BANGALORE, July 14 U.S. TV station owner
Sinclair Broadcast Group Inc (SBGI.O) said a potential
insolvency of its partner, Cunningham Broadcasting, could
trigger its own bankruptcy.
Cunningham Broadcasting, which recently defaulted on
delivering a year-end financial statement under a credit pact,
is Sinclair's local marketing agreement partner for six
Cunningham Broadcasting received a waiver and the bank
group extended payment of $33.5 million, which was due June 30,
by a month, Sinclair said in a conference call with analysts on
Sinclair's marketing agreement with Cunningham was expected
to generate about $77 million in revenue in 2009. Analysts are
expecting total revenue of $634.5 million for the period.
The company, which operates 58 TV stations in 35 U.S.
markets, like most media companies is grappling with a
relentless decline in advertising revenue brought on by the
In a filing with the Securities and Exchange Commission
dated July 10, Sinclair had warned it might have to file for
bankruptcy protection if it fails to refinance its debt.
The company had total outstanding debt of $1.33 billion as
of March 31, it noted in the filing.
Sinclair said negotiations with some of its noteholders on
refinancing options have taken longer than expected due to
Cunningham's financial problems.
The company said it was in talks with Cunningham
Broadcasting to delay or avoid its partner's potential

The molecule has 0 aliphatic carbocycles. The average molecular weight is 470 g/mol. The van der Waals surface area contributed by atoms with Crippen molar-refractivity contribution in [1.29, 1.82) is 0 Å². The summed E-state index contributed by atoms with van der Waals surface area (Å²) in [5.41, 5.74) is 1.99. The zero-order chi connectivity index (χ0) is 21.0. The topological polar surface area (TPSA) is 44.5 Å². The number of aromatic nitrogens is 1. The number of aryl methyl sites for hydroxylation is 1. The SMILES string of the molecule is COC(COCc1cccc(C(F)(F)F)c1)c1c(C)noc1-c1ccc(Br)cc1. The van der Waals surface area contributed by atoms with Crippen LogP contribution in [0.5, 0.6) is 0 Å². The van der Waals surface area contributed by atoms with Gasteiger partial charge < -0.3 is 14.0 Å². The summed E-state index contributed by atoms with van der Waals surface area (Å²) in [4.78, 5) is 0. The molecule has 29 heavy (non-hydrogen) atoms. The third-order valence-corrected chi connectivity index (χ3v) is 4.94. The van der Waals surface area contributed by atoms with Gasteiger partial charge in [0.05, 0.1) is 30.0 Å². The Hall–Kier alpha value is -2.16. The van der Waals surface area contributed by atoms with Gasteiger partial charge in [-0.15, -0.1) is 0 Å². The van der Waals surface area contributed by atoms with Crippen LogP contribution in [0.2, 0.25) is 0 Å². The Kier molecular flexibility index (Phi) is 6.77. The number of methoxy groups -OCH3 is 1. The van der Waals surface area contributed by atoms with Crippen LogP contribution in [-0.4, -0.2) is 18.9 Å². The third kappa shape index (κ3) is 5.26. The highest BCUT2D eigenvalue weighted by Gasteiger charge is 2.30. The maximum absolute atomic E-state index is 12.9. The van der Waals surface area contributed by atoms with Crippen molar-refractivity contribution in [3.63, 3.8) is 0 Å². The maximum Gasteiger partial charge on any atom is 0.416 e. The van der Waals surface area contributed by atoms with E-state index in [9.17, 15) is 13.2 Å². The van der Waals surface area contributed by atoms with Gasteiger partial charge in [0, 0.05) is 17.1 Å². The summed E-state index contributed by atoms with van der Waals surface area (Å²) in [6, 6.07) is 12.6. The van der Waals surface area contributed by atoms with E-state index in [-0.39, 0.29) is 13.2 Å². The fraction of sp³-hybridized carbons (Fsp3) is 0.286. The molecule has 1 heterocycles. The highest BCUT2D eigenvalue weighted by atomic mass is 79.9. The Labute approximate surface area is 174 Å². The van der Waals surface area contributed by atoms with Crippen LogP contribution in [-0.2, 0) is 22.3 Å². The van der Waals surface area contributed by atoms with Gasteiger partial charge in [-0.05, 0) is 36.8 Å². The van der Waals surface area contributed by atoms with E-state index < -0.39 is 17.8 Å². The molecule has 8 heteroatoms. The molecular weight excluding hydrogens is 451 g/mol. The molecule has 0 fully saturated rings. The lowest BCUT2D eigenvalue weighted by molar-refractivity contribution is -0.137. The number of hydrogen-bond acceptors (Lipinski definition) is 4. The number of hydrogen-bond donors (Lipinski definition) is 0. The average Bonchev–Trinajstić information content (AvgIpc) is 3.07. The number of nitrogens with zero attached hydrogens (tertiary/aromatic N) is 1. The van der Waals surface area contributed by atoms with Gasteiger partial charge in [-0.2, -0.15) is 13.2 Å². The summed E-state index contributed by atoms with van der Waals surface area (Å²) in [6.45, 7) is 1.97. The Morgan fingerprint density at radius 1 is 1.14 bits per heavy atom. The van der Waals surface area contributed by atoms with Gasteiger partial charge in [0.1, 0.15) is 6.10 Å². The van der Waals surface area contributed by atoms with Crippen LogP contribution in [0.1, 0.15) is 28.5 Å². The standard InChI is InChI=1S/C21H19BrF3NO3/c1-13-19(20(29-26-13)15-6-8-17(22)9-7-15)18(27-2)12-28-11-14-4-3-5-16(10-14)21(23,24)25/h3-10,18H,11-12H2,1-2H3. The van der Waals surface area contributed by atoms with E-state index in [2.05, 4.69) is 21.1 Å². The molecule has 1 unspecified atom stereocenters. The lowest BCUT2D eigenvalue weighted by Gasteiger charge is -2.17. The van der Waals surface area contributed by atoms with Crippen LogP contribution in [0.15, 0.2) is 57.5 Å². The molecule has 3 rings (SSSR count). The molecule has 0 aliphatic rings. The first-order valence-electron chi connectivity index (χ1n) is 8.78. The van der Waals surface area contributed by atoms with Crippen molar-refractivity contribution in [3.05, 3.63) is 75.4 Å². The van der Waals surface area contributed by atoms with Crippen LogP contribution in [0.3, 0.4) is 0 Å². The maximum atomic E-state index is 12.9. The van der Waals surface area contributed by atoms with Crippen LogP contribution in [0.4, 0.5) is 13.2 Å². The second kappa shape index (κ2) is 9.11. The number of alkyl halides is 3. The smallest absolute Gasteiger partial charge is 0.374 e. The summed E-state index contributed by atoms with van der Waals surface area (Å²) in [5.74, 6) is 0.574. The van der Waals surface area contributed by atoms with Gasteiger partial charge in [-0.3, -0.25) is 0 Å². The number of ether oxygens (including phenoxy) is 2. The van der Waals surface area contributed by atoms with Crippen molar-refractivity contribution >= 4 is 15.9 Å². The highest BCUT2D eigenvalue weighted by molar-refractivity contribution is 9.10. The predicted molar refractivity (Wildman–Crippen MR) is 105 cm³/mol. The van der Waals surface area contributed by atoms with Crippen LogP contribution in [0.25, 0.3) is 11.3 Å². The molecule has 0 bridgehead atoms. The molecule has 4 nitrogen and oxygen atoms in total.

bankruptcy and may need to amend its marketing agreements.
Cunningham's estimated 2009 direct contribution to
Sinclair's broadcast cash flow was $26.2 million.
Sinclair expects an annual indirect impact of about $24
million to $34 million to its cash flow if it terminates its
agreement with Cunningham.
On July 13, S&P and Moody's lowered their ratings on the
company's debt, saying a default by Cunningham would likely
cause a default under Sinclair's credit facility and accelerate
repayment of debt.
Lower debt ratings make it more expensive for companies to
The Hunt Valley, Maryland-based company said it had
retained CRT as financial adviser and J.P. Morgan as deal
manager to assist with restructuring its debt.
Shares of the company closed down 25 percent at $1.10
Tuesday on Nasdaq. They had touched an all-time low of 85 cents
during the session.
(Reporting by Sayantani Ghosh and Saumyadeb Chakrabarty;
Editing by Vinu Pilakkott)